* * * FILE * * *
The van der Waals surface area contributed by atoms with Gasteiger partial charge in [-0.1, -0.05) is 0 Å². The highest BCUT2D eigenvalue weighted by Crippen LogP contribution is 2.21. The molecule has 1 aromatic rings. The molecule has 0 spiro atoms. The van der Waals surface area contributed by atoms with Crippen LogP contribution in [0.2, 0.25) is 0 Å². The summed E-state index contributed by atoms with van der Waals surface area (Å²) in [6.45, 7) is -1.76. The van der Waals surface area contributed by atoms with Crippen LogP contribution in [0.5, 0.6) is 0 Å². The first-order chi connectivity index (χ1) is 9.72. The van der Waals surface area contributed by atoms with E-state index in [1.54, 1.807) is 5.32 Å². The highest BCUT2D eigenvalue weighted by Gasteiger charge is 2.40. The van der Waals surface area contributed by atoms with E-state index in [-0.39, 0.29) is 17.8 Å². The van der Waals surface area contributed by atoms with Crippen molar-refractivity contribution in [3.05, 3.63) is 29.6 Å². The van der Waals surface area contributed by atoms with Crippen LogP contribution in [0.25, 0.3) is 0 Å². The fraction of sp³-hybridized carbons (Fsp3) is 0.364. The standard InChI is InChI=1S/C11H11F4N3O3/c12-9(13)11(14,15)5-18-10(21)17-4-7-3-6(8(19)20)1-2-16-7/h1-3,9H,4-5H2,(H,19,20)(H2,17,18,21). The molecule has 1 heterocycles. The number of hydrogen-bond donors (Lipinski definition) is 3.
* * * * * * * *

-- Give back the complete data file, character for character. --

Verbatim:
The van der Waals surface area contributed by atoms with Gasteiger partial charge in [-0.1, -0.05) is 0 Å². The highest BCUT2D eigenvalue weighted by Crippen LogP contribution is 2.21. The molecule has 1 aromatic rings. The molecule has 0 spiro atoms. The van der Waals surface area contributed by atoms with Crippen LogP contribution in [0.2, 0.25) is 0 Å². The summed E-state index contributed by atoms with van der Waals surface area (Å²) in [6.45, 7) is -1.76. The van der Waals surface area contributed by atoms with Crippen LogP contribution in [0.5, 0.6) is 0 Å². The first-order chi connectivity index (χ1) is 9.72. The van der Waals surface area contributed by atoms with E-state index in [1.54, 1.807) is 5.32 Å². The highest BCUT2D eigenvalue weighted by Gasteiger charge is 2.40. The van der Waals surface area contributed by atoms with E-state index in [-0.39, 0.29) is 17.8 Å². The van der Waals surface area contributed by atoms with Crippen molar-refractivity contribution in [3.05, 3.63) is 29.6 Å². The van der Waals surface area contributed by atoms with Crippen LogP contribution in [0.25, 0.3) is 0 Å². The fraction of sp³-hybridized carbons (Fsp3) is 0.364. The standard InChI is InChI=1S/C11H11F4N3O3/c12-9(13)11(14,15)5-18-10(21)17-4-7-3-6(8(19)20)1-2-16-7/h1-3,9H,4-5H2,(H,19,20)(H2,17,18,21). The molecule has 1 heterocycles. The number of hydrogen-bond donors (Lipinski definition) is 3.